With Christmas coming up, I know how this can bring up feelings of dread and despair if you’ve gone through heartbreak. Yes, it’s supposed to be a happy time, but it can also be hugely triggering.
On the flip side though, it’s also an amazing time to think about what you want for the next year. I know it’s not easy, but looking forward instead of remaining in stagnancy is so crucial to healing and setting some momentum.
I’m not really about New Year’s Resolutions, I’m more of an intentions kinda girl. These aren’t so ‘goal’ orientated and just feel more fun, less dogmatic and less overwhelming.
When it comes to intentions, the idea of reinvention has been on my mind a great deal recently so I thought it might be useful to talk about some ways that you can use your heartbreak as rocket fuel for your reinvention and why right now, before the New Year is the perfect time to kick start these into action!
1) Be grateful every single day
As one of my faves Tony Robbins says “I believe the ultimate path to enlightenment is the cultivation of gratitude. When you're grateful, fear disappears. When you're grateful lack disappears.”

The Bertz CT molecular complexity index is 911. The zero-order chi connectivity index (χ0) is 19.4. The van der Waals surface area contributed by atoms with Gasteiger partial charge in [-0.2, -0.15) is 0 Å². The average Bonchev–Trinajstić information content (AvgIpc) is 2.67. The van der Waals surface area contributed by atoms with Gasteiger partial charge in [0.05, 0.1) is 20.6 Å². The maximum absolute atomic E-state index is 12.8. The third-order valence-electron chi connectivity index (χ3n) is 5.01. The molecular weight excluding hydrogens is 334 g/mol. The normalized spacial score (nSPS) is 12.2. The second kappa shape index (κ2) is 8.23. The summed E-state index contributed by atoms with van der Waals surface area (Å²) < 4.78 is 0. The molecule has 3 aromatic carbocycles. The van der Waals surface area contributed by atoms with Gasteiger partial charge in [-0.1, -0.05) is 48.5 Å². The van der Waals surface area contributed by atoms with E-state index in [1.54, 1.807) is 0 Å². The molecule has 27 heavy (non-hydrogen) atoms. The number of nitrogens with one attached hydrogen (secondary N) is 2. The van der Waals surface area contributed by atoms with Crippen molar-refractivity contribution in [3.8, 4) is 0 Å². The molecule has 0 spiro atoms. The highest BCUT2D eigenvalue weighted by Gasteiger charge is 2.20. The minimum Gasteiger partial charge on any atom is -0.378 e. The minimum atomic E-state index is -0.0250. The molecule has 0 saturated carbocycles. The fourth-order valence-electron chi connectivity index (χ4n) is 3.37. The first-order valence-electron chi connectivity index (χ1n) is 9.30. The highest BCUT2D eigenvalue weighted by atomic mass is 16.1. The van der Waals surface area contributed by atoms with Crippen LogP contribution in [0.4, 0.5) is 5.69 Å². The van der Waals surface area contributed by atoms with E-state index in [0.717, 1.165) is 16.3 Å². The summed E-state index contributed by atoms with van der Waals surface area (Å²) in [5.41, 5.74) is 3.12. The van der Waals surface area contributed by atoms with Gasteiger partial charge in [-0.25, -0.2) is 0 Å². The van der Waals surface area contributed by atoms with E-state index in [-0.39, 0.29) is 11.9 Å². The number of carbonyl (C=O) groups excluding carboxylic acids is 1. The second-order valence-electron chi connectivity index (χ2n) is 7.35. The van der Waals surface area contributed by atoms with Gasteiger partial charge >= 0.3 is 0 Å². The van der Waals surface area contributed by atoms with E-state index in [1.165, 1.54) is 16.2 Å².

I know there’s a ton out there about gratitude and it can seem somewhat fluffy and surface level, but I promise you, when you get into the mindset of having some sort of gratitude practice on the daily, your life will change in profound ways.
It isn’t just about being grateful for people and possessions, it’s being grateful for your setbacks and your heartbreaks, what they've taught you and how they've spurred you to use them as fuel instead of sitting in despair. It's about being grateful for embracing how much light your pain will bring (because it will if you’re committed for it to).
2) Call back in the person you were at your best
Reinvention can also be creating a reunion with your core, best self. Think back to a time in your life when you feel you were at your best. When you felt unstoppable! What were you doing? How did you spend your time? What boundaries did you have in place?
For me, my absolute best self was when I was in my late teens and early 20’s. Not from a maturity perspective (ha, hell no!) but the way I approached life and the things I was engaging in. I was prepared to ‘be a beginner’ and that brought me so much inner freedom. It was when I felt the most ‘me’.
So part of my own reinvention for the next year is bringing those elements back in, not being afraid to be a beginner and merging those parts of my best and most vibrant younger self with the woman I am today.
3) Don’t sit in your setbacks but USE them